Desjardins thoroughly and accurately examines the aging female film star as a trope and as a person. She explains and studies three genres that are key to the aging female star: domestic melodrama, gothic mystery or horror, and comedy. Because of the fantastical nature of shows from the late 1950s, such as The Twilight Zone, viewers were often treated to an array of serious topics under the disguise of fluff. These included topics that did not make it to other areas of commercial programming. A topic often seen in many gothic mysteries and horrors that Desjardins discusses is the “female investigation into her own space as she is haunted by a woman of another time.” Desjardins points out that some of the less critically favoured series that were dismissed should be seen as “a rich source of evidence about the contradictions in women’s lives in the prefeminist 1950s. The concerns of many female characters in anthology episodes –aging; fading beauty; midlife change; single life in a pro-marriage, heteronormative society; economic struggles –were not unfamiliar to the ordinary female viewer.’’ 6
Desjardins goes on to discuss the 1952 comedy Dreamboat. The film stars Clifton Webb playing Thornton Sayre. Thornton is an English professor trying to keep quiet his silent era acting past, in which he played a character named Bruce Blaire. Dreamboat is a film containing a not-so-hidden gesture of toying with many effeminate film roles that its co-star Clifton Webb was known for taking on. Desjardins writes that it ‘’functions like a very sly wink about the charades of masculinity, for it suggests that heteronormative masculinity, of which virility is an assumed attribute, is just an act.’’ 7 However, what is interesting is that while Dreamboat reiterated expected feminine roles, it also has a wide selection of “gendered identity changes for Sayre/Blaire.’’ 8
We are also introduced to the reigning queen of the television sitcom: Lucille Ball. Truly beloved, I Love Lucy is one of the best examples of how stars are recycled into the present.
Recycled Stars looks at stardom, gender, and identity politics. The final chapter of the book strikes a contemporary chord. Desjardins brings up Meeting Two Queens by Cecilia Barriga--a powerful force in the New Queer Cinema. The video is broken down into different equally fascinating interpretations. Desjardins states: ‘’The responsive fan spectator is conceptualized in both historical and metapsychological terms; the video acknowledges the existence of a historical lesbian or bisexual audience and a spectatorial position–which presumably can be taken up by anyone–that is defined in terms of a fluid sexuality.’’ 9 The art piece discussed assumes while at the same time creates its own brand of lesbian bisexual zeitgeist in a very camp style. One of the most insightful statements included in the book is a quote by Lucretia Knapp who brings up the queer tone of the video: “The concept of transvestism is not as threatening to patriarchy as the image of the lesbian is, for transvestism still implies masculine privilege. However difficult she is to imagine, when a woman desires a woman, she is not a man.’’ Barriga’s selection of images of Garbo and Dietrich, attesting to the diversity and multiplicity of their role playing, seems to imagine that woman Knapp describes and confirms queer theory’s rejection of either/or gender choices and sexual performances. 10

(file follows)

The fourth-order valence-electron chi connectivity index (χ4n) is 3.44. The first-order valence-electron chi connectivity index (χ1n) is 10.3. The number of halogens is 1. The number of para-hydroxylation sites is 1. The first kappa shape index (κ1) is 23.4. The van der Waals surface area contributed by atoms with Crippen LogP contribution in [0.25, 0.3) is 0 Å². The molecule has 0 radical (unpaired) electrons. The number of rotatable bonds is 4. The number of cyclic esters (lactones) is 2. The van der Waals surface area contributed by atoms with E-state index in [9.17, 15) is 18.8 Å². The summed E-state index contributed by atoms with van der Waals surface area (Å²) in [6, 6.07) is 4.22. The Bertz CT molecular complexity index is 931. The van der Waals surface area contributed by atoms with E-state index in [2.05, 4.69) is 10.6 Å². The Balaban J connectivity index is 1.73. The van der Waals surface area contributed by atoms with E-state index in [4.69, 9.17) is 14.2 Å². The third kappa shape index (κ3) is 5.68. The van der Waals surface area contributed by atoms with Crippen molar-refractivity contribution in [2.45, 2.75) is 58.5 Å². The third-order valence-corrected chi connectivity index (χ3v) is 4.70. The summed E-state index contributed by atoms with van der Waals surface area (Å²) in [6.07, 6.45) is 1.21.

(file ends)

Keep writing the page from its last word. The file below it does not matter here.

With Recycled Stars Desjardins has thoroughly investigated female film stardom.The detail, variety, points of interest, and continuous historical perspective she brings to each chapter is truly impressive.
1 Desjardins, Mary R. Recycled Stars: Female Film Stardom in the Age of Television and Video, Durham : Duke University Press, 2015,p.14.
2 Ibid., p. 23.
3 Ibid., p. 24.
4 Ibid., p. 24.
5 Ibid., p. 26.
6 Ibid., p. 59.
7 Ibid., p. 96.
8 Ibid., p. 97.
9 Ibid., p. 196.
10 Ibid., p. 202.
Esinam Beckley is a writer and artist based in Montreal. She writes on a range of topics including art, film, feminism, and sexuality. She has been a contributor for spectacularoptical.ca since 2013. She is an exhibited artist who received formal training at Concordia University in the intermedia/cyberarts program. Her work explores aspects of identity and its constructs. She is a film enthusiast interested in cult and exploitation. She was the recipient of a Fantasia scholarship to the Miskatonic Institute and a volunteer at repertory cinema Blue Sunshine. Recently she attended film festivals in Germany, France, and Montreal. Currently she is working as a voice performer, and creative consultant on writer/director Douglas Buck's episode of Tales from Beyond the Pale which will premiere at the Fantasia Festival in July 2015.